Greenhouse Canada

Features Business Retail
Greening the Store

April 16, 2014  By Andrew Hind

Garden centres, always “green” in the horticultural sense, are
increasingly also embracing environmental sustainability and

Garden centres, always “green” in the horticultural sense, are increasingly also embracing environmental sustainability and stewardship. The need for more efficient stores is apparent. Greenhouse gas emissions, high demands on the energy grid and the ever-increasing cost of power are a challenge for garden centres, and for the communities they serve. Sustainability is a way to become more and more efficient. It’s good for business and good for the environment.

For many garden centres, though, it can feel a bit like keeping up with the retail Joneses – when they don’t have the Joneses’ resources and expertise. Forget that. Every business is unique, every situation is different. Becoming more sustainable shouldn’t be an all or nothing commitment. We all have to start somewhere, and we all have our own unique circumstances we’re operating in.


The first step is to educate yourself about the many options available. Energy-saving and eco-friendly technologies and innovations are becoming more affordable and more readily available, including geothermal heating and cooling, environmentally-preferable CO2 refrigeration systems, temperature sensors that turn on heat and cooling only as conditions require, and light sensors to control the amount of light.

Garden centres are well positioned to extensively incorporate skylights into operations,  reducing the need for artificial light during the day. Other power savings can come from enhanced insulation that reduces heat loss in the winter, and from white roof membranes that reflect the sun’s heat in the summer, reducing the need for air conditioning. Many businesses are turning to heating and cooling via radiant floor systems, which are far more efficient and less energy intensive than conventional systems.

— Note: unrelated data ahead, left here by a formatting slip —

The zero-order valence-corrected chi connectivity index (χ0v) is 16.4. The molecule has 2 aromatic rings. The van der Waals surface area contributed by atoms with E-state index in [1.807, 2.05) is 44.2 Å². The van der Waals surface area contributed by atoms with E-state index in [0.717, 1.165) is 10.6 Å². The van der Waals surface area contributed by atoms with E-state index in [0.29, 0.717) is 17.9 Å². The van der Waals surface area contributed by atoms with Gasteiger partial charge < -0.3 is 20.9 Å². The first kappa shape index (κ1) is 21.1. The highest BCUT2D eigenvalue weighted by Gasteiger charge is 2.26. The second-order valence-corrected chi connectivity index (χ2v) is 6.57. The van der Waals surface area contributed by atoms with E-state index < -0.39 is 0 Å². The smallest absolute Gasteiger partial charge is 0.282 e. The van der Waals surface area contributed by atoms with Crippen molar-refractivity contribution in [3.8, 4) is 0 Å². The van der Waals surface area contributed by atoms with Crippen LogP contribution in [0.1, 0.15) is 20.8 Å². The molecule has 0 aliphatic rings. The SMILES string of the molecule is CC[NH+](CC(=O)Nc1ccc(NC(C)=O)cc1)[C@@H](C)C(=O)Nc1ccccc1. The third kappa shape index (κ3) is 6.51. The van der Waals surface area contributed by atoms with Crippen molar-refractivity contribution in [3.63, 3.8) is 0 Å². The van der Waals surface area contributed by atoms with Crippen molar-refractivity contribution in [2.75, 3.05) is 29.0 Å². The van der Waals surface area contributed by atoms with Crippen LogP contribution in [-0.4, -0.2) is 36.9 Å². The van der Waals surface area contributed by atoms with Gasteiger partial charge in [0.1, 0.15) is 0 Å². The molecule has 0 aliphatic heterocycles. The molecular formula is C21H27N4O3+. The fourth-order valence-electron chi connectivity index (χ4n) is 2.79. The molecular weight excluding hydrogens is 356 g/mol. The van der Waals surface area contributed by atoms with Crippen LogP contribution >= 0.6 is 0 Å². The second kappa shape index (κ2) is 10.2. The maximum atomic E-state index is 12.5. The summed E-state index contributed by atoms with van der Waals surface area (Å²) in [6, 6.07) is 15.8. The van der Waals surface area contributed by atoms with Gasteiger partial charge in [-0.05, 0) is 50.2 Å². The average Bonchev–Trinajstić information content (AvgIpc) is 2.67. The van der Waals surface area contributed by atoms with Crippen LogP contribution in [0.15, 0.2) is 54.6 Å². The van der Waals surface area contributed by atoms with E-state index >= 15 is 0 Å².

Water is an expensive part of operating any garden centre, but there are ways to reduce usage. Shaded cupolas that get plants out of direct sunlight will limit evaporation, while the latest in sprinkler sensors will limit wastage. Mowing lawns less frequently so that grass remains longer will shade roots, reduce evaporation of water from the soil, and limit the need for irrigation. Finally, we encourage homeowners to use barrels to collect rainwater, but now some forward thinking businesses are doing likewise, harvesting rainwater for irrigation.

Recycling is an easy way to reduce your carbon footprint. Multi-stream recycling containers, allowing you to separate plastic, cardboard, polystyrene and wood into their own bins, will help divert waste from landfills.

Retrofitting a store to low wattage interior lights can reduce a garden centre’s carbon footprint in a meaningful way. It’s not unusual to see a store of about 4,000 square feet in retail space go from using 18 kW to 5 or 6 kW, for a savings of hundreds of dollars every month. (For information concerning lighting retrofits and energy savings programs across the country, visit the websites listed in the sidebar on p. 27.)

All of these options are viable, will save your business money in the long run, and can be leveraged to create goodwill amongst members of your community. But all of these projects are relatively large-scale and may appear daunting at first glance. How do you take your first, tentative steps to becoming a more sustainable business? Here are five suggestions.

  •  Start simple. Don’t try to do everything at once. Creating a more sustainable business is an evolution, so tackle the “low-hanging fruit” first to create momentum and build on your successes.
  • Conduct an energy audit. An energy audit will help you determine where to start and what projects will net you the greatest return on investments.
  • Take advantage of rebate and incentive programs whenever and wherever possible. Look to your local utilities and all levels of government for rebate or incentive programs. There are many programs available to retailers that offer free upgrades, or substantially subsidized incentives that make the return on investment concerning energy conservation projects very attractive.